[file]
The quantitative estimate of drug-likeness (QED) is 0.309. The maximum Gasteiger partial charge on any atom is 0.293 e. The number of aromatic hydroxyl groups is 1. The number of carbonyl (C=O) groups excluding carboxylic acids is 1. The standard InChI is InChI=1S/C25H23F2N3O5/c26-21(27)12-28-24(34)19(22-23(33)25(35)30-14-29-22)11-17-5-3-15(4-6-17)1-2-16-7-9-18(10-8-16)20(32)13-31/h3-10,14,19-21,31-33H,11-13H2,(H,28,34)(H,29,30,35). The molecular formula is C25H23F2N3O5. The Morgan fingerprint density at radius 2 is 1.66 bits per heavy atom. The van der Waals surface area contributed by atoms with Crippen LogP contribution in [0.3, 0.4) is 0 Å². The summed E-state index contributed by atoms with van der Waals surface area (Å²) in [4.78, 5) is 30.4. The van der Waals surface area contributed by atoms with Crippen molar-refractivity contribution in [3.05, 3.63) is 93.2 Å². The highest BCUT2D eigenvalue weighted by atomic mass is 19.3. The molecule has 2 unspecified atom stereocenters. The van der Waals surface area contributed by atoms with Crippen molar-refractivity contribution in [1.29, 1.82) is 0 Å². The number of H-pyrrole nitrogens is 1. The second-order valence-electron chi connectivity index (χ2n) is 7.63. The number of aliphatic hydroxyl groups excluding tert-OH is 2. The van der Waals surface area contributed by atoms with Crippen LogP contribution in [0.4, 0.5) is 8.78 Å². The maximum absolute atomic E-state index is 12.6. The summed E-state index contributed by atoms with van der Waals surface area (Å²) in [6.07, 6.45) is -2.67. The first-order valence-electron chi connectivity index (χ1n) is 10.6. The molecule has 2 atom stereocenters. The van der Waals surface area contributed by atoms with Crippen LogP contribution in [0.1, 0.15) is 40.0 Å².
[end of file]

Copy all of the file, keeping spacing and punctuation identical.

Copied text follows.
The quantitative estimate of drug-likeness (QED) is 0.309. The maximum Gasteiger partial charge on any atom is 0.293 e. The number of aromatic hydroxyl groups is 1. The number of carbonyl (C=O) groups excluding carboxylic acids is 1. The standard InChI is InChI=1S/C25H23F2N3O5/c26-21(27)12-28-24(34)19(22-23(33)25(35)30-14-29-22)11-17-5-3-15(4-6-17)1-2-16-7-9-18(10-8-16)20(32)13-31/h3-10,14,19-21,31-33H,11-13H2,(H,28,34)(H,29,30,35). The molecular formula is C25H23F2N3O5. The Morgan fingerprint density at radius 2 is 1.66 bits per heavy atom. The van der Waals surface area contributed by atoms with Crippen LogP contribution in [0.3, 0.4) is 0 Å². The summed E-state index contributed by atoms with van der Waals surface area (Å²) in [4.78, 5) is 30.4. The van der Waals surface area contributed by atoms with Crippen molar-refractivity contribution in [3.05, 3.63) is 93.2 Å². The highest BCUT2D eigenvalue weighted by atomic mass is 19.3. The molecule has 2 unspecified atom stereocenters. The van der Waals surface area contributed by atoms with Crippen molar-refractivity contribution in [1.29, 1.82) is 0 Å². The number of H-pyrrole nitrogens is 1. The second-order valence-electron chi connectivity index (χ2n) is 7.63. The number of aliphatic hydroxyl groups excluding tert-OH is 2. The van der Waals surface area contributed by atoms with Crippen LogP contribution in [0.4, 0.5) is 8.78 Å². The maximum absolute atomic E-state index is 12.6. The summed E-state index contributed by atoms with van der Waals surface area (Å²) in [6.07, 6.45) is -2.67. The first-order valence-electron chi connectivity index (χ1n) is 10.6. The molecule has 2 atom stereocenters. The van der Waals surface area contributed by atoms with Crippen LogP contribution in [0.1, 0.15) is 40.0 Å².